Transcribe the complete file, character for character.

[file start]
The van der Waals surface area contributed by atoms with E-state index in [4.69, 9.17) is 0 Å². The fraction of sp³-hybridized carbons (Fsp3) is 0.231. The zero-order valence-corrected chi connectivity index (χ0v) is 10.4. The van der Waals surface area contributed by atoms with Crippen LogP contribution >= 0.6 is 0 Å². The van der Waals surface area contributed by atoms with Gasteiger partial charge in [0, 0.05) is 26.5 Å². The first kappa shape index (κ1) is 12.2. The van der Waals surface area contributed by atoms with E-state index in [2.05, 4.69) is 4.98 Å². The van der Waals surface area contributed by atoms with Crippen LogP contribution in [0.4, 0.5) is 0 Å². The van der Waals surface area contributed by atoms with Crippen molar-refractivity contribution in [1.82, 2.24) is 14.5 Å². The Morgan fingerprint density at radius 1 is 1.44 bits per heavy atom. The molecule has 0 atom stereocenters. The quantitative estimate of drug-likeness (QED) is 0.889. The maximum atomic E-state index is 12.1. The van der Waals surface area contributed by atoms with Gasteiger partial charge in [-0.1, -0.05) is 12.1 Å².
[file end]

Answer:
The van der Waals surface area contributed by atoms with E-state index in [4.69, 9.17) is 0 Å². The fraction of sp³-hybridized carbons (Fsp3) is 0.231. The zero-order valence-corrected chi connectivity index (χ0v) is 10.4. The van der Waals surface area contributed by atoms with Crippen LogP contribution >= 0.6 is 0 Å². The van der Waals surface area contributed by atoms with Gasteiger partial charge in [0, 0.05) is 26.5 Å². The first kappa shape index (κ1) is 12.2. The van der Waals surface area contributed by atoms with E-state index in [2.05, 4.69) is 4.98 Å². The van der Waals surface area contributed by atoms with Crippen LogP contribution in [0.4, 0.5) is 0 Å². The van der Waals surface area contributed by atoms with Crippen molar-refractivity contribution in [1.82, 2.24) is 14.5 Å². The Morgan fingerprint density at radius 1 is 1.44 bits per heavy atom. The molecule has 0 atom stereocenters. The quantitative estimate of drug-likeness (QED) is 0.889. The maximum atomic E-state index is 12.1. The van der Waals surface area contributed by atoms with Gasteiger partial charge in [-0.1, -0.05) is 12.1 Å².